Possible, not likely. Hernias come in many forms. If you had a surgery with an incision on your midline abdominal wall, regardless of the reason for this incision, you could develop an incisional hernia. After your rectal cancer surgery, your surgeon likely told you to avoid coughing, straining, and heavy lifting for six weeks. This advise is to lower your risk for hernia in the incision. Check with your surgeon.
Depends. There are many surgical options to manage rectal cancer. If amenable to a transanal approach, there is no risk, if laparoscopic, you have a smaller risk than an open abdominal procedure. If you require a permanent colostomy, you have the potential for hernias at the abdominal incisions, around the colostomy and at the perineum, bottom where the anus was. A colorectal surgeon can provide options.
Depends. About 15-20% of patients that have an abdominal operation will develop a hernia at the site of the operation. This rate can be reduced to about 5% if the surgeon utilizes the "short stitch" technique described in sweden, and published in the archives of surgery in 2009. Ask your surgeon to look it up an consider incorporating this simple technique in to their practice.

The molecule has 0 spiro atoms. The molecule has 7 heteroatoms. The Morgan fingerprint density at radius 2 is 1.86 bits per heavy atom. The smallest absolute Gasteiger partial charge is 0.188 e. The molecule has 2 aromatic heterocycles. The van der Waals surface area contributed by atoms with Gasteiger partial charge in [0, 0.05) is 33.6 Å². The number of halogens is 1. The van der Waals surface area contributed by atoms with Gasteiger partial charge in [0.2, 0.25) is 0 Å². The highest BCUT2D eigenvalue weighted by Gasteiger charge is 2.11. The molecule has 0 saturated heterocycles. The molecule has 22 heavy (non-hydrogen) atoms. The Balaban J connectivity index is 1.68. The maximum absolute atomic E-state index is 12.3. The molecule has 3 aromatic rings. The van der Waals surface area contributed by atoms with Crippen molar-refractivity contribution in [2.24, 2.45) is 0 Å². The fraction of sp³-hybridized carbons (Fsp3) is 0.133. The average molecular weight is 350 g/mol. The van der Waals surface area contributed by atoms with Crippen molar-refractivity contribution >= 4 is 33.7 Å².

My husband had colon rectal cancer and had a colostomy now he is going to get it reversed I guess I need to know how hard the surgery will be on him he has gone through so much and now its all fixing to be over please help?
It will be easier. Nobody knows how thing is going to happen in the future. However, the reversal surgery, I think, will be easier for him than the surgery he had before. He has been going through a lot and having the reversal surgery, psychologically, will be one of the closure for him. Good luck for him and god bless you both.